[Geraldine Hodgson; James Elroy Flecker] Substantial Autograph Letter Signed G.E.H. [Geraldine E. Hodgson] to Edith [not identified], exclusively about James Elroy Flecker, anticipating her biography of Flecker, published the following year.

Author: 
G.E.H. [Geraldine E. Hodgson] (OxfordDNB)
Publication details: 
17 Sion Hill, Clifton, Bristol, 17 May 1924.
£1,250.00
SKU: 23365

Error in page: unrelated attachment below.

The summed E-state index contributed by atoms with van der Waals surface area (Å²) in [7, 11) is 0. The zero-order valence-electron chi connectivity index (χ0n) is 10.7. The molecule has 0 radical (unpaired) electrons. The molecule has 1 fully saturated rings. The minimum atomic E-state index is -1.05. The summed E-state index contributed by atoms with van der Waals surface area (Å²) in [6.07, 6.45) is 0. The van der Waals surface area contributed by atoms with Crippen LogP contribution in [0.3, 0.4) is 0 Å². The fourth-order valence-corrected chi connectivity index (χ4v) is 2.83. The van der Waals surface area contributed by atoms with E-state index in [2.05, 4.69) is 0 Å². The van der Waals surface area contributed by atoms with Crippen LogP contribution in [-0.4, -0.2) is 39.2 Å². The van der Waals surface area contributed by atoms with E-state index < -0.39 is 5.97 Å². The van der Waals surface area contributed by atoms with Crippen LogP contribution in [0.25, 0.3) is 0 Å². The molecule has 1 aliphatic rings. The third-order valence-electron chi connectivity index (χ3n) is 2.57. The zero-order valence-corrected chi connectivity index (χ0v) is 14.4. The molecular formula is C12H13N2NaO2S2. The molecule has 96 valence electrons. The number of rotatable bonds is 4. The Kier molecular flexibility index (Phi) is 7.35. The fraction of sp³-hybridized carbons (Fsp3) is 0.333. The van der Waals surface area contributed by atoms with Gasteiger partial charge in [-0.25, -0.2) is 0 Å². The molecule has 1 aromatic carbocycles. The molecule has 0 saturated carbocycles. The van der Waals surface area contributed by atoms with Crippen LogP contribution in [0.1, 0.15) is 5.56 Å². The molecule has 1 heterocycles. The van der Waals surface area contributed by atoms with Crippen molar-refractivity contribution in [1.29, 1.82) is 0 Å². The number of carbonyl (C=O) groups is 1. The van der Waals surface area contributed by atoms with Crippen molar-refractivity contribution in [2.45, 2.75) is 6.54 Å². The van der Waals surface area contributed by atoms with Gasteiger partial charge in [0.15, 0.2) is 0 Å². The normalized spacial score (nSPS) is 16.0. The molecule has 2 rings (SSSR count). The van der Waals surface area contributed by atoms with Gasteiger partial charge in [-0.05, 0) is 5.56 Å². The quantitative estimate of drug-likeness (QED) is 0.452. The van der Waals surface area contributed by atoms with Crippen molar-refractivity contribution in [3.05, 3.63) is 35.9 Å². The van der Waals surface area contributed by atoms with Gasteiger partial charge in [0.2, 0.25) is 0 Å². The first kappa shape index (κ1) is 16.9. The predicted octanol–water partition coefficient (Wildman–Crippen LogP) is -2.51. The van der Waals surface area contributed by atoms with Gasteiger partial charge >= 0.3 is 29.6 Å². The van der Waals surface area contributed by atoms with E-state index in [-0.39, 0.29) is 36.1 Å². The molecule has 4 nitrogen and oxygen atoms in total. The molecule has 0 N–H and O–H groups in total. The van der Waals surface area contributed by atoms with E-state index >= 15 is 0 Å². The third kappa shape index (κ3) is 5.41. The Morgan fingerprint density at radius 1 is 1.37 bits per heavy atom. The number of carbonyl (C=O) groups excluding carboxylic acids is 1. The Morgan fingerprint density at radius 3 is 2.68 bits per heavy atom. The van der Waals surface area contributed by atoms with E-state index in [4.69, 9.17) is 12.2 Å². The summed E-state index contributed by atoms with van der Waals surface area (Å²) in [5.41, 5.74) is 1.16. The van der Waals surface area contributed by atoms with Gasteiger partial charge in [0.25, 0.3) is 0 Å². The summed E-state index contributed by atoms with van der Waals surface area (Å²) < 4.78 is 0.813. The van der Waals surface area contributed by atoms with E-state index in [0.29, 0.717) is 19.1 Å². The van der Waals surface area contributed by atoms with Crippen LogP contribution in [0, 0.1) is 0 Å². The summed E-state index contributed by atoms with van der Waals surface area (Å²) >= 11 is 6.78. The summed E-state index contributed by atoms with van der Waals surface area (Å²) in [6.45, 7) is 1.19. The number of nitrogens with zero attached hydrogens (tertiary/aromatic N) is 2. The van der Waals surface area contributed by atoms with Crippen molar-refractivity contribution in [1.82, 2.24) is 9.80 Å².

Twelve (12) pages, 12mo (3 x bifoliums), good condition. She starts by saying that perpetual illness and being tired of Bristol first drives her to write to her. From then on she concentrates on Elroy Flecker to a correspondent who must be equally an enthusiast and with whom she shares private information. Yes, I wish I had known in time that you & I could have gone to Hassan [underlined]. I would not have missed it with you. I am half afraid I cannot elucidate the West Gate. | Gates of Damascus [underlined] was one of the poems he revised much [she quotes Flecker from Goldring's work on him] [...] The next is information out of the letters [underlined] confided to me: so keep it to yourself till the book [her biography published in 1925] is out. She then quotes extensively from the letters, giving a commentary and making points. After some discussion of the Cyclades and Crete she summarises Flecker's interest in Mediterranean islands: Flecker was (a) saturated with classical stories (b) [saturated with] Eastern stories (c) [?] in modern French Poets (d) an eager collector of AEgean legends as he & his wife boated among the isles of Greece (Santorini was one he [fished off?] & especially loved) | I think myself he tended to use all his phantasmagoria of pictures & colours & emotions as he wishes. [Key words underlined] He never was an exact scholar; he never had the slightest wish to be! I have stressed that in his book. Other men's work, creative thoughts interested him - so far as they stirred his own. She anticipates the publication of her book and the release of more letters to her by his mother (which the mother would not give to Flecker's wife). One book would have been wisest, but was unfeasible. I have done what I could. It is finished, & now has to be fought for to be got out unhacked up!. She then gives makes further comments on Flecker (Oh Edith, they wasted [underlined] him! £500 a year would have saved a genius. It is a heartrending story. I could hardly see to write [underlined] some of it. Further insights follow including the statement that Flecker's first wife could not abide her.